• 6. STAGE 2: Key Topic 2 •Lives of Aboriginal communities prior European colonisation. • Impact of European colonization on Aboriginal Escape of Fenian convicts from Fremantle, West Australia. communities. picture 1876. Reproduction rights owned by the State Library of Victoria What problems did • Local and national exploration – contextualized successive peoples in a global perspective. encounter in living in early Australia and were these problems resolved?
  • 7. STAGE 2: Key Topic 3 • National Identities • Governance Photograph by Christopher Chan via Flickr, under Creative Commons License • Democracy How did we ‘create’ a new nation and develop a national identity?
  • 8. STAGE 2: Key Topic 4 •Social aspects of daily life •Economic aspects of daily life Photograph by Christopher Chan via Flickr, under Creative Commons License •‘pre-contact to modern times’ How did we live then?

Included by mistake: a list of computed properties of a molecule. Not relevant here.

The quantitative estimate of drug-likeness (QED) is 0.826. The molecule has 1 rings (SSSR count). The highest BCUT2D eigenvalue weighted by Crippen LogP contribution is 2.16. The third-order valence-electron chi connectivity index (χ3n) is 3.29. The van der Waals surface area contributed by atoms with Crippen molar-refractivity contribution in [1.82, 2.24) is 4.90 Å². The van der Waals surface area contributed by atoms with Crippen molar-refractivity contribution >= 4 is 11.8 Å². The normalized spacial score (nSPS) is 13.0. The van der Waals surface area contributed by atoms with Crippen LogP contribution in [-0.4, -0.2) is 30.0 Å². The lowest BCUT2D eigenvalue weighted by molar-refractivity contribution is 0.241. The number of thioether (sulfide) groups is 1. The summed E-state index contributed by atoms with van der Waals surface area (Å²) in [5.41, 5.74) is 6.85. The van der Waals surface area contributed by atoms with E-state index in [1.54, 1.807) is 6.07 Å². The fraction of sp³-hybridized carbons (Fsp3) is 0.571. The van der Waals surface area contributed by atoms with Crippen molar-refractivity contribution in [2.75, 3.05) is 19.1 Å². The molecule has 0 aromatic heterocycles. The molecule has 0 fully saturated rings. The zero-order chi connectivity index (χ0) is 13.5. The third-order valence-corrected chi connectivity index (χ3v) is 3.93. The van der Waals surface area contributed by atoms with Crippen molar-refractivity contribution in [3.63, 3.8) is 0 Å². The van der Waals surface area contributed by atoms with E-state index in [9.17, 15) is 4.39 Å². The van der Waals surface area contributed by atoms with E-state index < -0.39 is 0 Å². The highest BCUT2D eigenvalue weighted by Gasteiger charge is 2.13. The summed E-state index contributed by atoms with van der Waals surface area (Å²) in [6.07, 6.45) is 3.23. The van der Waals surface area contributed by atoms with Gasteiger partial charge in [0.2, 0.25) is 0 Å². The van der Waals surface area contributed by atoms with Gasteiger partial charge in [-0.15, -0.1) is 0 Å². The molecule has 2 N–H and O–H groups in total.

• 9. STAGE 2: Key Topic 1 • Study of local individual / group: and place within global context Photograph by Christopher Chan via Flickr, under Creative Commons License Developing a chronology and overview
  • 10. Stage 3: 12 – 15 Years of Age Key points to note: There are four units that make up Stage 3 The units outlined should be taught as ‘World History’, covering 5 continents, and sequentially. It is clearly stated that “not all of the world’s history can be considered”. It is hoped that this study of world history enriches the study of Australia and its place in the world. Each unit will include a: •Overview •Bridging •Study in depth. Further advice will be provided on this. Several depth studies will be provided for each unit – with room for options.